Most of the UK suffered torrential rain on Saturday, but like Clacton the week before, Great Yarmouth was bathed in sunshine for its fourth Beach Rugby tournament, the second of this season’s Eastern Counties Beach Rugby Series.
Broadland-Gt Yarmouth RFC who run the event and Clacton RFC are similar in a lot of ways: Both run two adult sides with the first teams historically playing at Levels 9 or 10, both have worked hard to get their mini & youth sections going in areas with a number of social issues, and both run successful youth festivals at their clubs as well as the beach rugby events.
When I arrived the tournament was in full swing with the local RFU staff in the shape of Penny Chapman and Tim Reed refereeing the games. It was perhaps a little disappointing that there were only thirteen teams taking part, late call offs by some of Broadland’s own teams reducing the expected number, but that didn’t dampen the enthusiasm of those competing. As at Clacton last week it was encouraging to see so many women and girls there, some of whom had never played any form of rugby before.
Leah’s All-Starz was one such team made up of friends and family of Leah Wilby, a Great Yarmouth girl who sadly died of cancer in 2011 aged just 15. The team was raising money for The Leah Wilby Foundation which offers holidays to children with cancer and their families at Leah’s Lounge, a modern 6-berth static caravan at Haven Seashore. To find out more please go to http://theleahwilbyfoundation.co.uk
I saw teams from Haverhill and Swaffham but I was surprised that the event wasn’t supported by more clubs in Norfolk. Perhaps there hadn’t been as much publicity as previous years and maybe I should shoulder some of the responsibility for that in my capacity as Leisure Rugby lead. But club Chairman Asa Morrison was upbeat and although he would like to have liked to have seen a few more teams, he wouldn’t want too many as the club’s volunteer base was stretched as it is and it could struggle if it had to deal with the 40 or 50 teams Clacton and Southwold host. Somewhere between 16 and 24 teams would be the ideal number.
Another factor may be that in its first year, Great Yarmouth Beach Rugby was supported by the O2 Scrum on the Beach programme, and teams that came then may be less attracted now that O2 supports community rugby in different ways. And maybe the over-competitive nature of the event in the past couple of years put some clubs off. This was in no way anything Broadland-Gt Yarmouth tried to promote, in fact they would like to see a much more family oriented feel to the day, but regrettably there were some teams who came to Great Yarmouth determined to win and that translated into some less than friendly encounters on the pitch.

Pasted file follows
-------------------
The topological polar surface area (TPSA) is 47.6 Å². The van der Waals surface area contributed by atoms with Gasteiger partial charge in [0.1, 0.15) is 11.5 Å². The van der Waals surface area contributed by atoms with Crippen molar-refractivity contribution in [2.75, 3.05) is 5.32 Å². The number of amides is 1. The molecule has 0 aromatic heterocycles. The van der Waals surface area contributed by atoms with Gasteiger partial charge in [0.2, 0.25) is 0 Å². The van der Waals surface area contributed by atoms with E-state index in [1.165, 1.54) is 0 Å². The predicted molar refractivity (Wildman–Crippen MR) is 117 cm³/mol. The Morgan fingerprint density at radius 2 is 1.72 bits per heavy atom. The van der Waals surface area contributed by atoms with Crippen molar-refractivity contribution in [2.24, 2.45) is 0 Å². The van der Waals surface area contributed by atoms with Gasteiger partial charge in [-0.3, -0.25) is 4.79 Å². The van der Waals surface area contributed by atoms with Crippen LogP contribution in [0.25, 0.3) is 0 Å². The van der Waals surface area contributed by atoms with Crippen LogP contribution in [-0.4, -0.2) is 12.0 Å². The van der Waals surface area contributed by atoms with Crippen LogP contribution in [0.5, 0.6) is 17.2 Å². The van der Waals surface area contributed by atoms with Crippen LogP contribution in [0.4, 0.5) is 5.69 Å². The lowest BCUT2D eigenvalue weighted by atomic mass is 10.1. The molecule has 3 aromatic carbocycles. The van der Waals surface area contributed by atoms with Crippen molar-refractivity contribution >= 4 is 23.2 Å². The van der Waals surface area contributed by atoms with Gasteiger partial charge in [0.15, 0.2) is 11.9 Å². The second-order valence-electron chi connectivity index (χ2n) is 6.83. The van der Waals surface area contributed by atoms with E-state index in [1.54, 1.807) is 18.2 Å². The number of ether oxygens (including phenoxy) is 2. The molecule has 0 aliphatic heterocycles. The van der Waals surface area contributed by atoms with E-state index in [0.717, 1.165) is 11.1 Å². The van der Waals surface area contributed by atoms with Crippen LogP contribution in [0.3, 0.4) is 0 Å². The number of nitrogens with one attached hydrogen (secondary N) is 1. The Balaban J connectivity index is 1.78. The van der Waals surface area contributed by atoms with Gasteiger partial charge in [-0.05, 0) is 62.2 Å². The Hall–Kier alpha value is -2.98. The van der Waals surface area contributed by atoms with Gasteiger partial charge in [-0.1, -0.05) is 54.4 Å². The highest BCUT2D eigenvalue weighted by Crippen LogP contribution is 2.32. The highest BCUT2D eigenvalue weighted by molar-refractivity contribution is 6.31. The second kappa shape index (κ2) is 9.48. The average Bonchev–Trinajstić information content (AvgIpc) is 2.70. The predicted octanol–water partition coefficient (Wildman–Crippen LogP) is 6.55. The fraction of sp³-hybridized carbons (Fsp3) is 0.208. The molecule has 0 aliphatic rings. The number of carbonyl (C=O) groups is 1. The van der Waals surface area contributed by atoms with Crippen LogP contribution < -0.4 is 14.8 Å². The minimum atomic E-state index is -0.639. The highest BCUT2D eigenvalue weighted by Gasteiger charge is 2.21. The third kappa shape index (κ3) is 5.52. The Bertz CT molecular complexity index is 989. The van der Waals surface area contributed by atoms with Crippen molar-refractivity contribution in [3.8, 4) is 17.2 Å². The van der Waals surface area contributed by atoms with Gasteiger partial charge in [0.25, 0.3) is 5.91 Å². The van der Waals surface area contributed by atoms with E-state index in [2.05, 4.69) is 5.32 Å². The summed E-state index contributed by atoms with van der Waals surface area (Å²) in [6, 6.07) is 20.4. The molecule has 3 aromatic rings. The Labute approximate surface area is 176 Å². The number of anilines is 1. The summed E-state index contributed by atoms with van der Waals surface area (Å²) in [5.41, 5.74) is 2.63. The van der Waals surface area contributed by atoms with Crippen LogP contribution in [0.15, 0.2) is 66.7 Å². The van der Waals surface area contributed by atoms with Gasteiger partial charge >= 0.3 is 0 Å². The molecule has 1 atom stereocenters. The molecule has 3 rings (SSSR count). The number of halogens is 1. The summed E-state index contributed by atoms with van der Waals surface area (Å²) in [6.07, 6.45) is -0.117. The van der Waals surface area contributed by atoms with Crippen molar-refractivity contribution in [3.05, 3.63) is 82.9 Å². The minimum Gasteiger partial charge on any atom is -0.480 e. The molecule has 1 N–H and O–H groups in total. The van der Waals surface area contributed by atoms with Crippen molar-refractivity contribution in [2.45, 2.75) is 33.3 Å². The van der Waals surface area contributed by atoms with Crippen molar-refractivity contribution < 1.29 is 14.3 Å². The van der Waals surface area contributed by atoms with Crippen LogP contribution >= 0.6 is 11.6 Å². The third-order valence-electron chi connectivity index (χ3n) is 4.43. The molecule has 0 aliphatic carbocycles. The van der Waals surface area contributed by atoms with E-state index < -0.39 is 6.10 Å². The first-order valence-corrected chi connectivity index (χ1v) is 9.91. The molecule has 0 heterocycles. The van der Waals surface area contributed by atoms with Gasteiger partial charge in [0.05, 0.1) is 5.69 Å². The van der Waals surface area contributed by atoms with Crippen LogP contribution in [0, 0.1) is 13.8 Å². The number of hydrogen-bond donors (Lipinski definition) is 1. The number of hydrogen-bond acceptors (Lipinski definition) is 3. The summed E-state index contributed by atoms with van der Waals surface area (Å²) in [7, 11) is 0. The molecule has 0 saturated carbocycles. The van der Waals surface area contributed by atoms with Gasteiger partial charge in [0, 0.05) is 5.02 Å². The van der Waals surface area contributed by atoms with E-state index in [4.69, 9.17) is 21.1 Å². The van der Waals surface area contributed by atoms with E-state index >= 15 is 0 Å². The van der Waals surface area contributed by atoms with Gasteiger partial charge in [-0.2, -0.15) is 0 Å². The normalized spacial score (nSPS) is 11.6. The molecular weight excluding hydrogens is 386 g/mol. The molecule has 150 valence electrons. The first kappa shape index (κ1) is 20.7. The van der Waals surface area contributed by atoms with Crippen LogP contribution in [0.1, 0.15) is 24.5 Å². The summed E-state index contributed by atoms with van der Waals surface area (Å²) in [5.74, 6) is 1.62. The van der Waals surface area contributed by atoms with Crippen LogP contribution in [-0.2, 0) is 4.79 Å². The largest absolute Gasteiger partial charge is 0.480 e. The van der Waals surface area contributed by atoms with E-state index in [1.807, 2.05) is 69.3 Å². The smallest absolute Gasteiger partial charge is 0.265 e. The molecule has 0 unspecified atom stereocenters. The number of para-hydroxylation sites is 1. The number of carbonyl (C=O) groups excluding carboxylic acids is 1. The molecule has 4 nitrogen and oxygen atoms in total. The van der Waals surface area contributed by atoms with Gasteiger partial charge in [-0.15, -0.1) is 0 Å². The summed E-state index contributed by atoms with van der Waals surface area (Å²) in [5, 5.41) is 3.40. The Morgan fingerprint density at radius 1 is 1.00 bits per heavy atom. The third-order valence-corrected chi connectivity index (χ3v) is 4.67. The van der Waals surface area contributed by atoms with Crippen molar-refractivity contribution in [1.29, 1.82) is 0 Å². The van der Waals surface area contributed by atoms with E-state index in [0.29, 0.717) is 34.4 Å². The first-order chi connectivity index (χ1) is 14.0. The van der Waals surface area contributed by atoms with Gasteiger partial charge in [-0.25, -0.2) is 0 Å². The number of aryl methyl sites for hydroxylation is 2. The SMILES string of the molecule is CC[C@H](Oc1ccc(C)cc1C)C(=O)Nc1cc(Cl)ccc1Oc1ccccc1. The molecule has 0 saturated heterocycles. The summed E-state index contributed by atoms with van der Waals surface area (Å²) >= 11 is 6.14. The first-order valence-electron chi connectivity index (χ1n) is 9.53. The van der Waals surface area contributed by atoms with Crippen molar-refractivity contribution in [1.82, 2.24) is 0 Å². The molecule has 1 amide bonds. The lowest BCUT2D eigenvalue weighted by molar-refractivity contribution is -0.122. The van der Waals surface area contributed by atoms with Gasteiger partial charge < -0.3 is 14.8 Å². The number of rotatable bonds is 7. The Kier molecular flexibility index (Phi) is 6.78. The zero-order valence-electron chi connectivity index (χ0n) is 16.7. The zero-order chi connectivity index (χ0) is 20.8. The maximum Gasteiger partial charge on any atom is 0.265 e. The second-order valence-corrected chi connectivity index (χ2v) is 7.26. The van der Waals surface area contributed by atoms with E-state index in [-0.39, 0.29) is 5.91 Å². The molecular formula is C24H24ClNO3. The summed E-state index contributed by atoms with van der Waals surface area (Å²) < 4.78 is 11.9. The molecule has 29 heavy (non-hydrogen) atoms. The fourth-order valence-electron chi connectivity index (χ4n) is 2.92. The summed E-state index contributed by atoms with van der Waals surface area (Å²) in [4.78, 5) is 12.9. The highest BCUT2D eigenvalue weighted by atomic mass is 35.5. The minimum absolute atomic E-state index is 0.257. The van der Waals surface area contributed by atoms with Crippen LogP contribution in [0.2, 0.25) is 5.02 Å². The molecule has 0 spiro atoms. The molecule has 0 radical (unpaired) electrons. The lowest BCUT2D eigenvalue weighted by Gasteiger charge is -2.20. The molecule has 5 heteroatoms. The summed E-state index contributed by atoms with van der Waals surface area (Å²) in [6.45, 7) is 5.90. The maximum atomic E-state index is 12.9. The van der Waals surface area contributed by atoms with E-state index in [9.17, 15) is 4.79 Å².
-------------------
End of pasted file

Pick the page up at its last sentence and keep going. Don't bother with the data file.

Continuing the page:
This year there was only one all male adult team and the atmosphere was very similar that that at Clacton with winning secondary to enjoyment and taking part, and as the word spreads I would expect to see more clubs entering mixed teams in future years.
Click here for pictures from the tournament
After the games were over, awards were handed out on the beach and I went back to the Broadland-Gt Yarmouth clubhouse to thank some of the volunteers, in particular Pam and Russ Clarke, for their hard work in putting the event on. A number of the club’s players also came back to the clubhouse for the onerous duty of drinking the barrels dry as the clubhouse wouldn’t be in use again until the new season. President Geoff Hawkes was behind the bar and produced half a bottle of chilli vodka which he was selling off at 50p a shot, proceeds going towards the local Children’s ward. Being of Polish parentage and well used to downing vodka, I stood a round of shots for those present – and regretted it almost immediately.
I knocked back the spirit in time-honoured fashion but spent the next fifteen minutes drinking as much ice-cold Fosters as I could. I had no problem with the alcohol but I had underestimated the ferocity of the chilli which set my tongue and throat on fire! Chairman Asa made the mistake of getting some of the firewater onto his lips, while his red face and streaming eyes were a good indicator of how most of us suffered. However, he fared better than at least three others who lost the contents of their stomachs within a few minutes. Fortunately Hilary was on hand to drive me back to Colchester.
Despite the questionable vodka I had another very good day at the seaside. Great Yarmouth Beach Rugby has the potential to grow into Norfolk Rugby’s premier summertime event and I believe Broadland-Gt Yarmouth RFC have the wherewithal to achieve it with a little help from their friends and neighbours.
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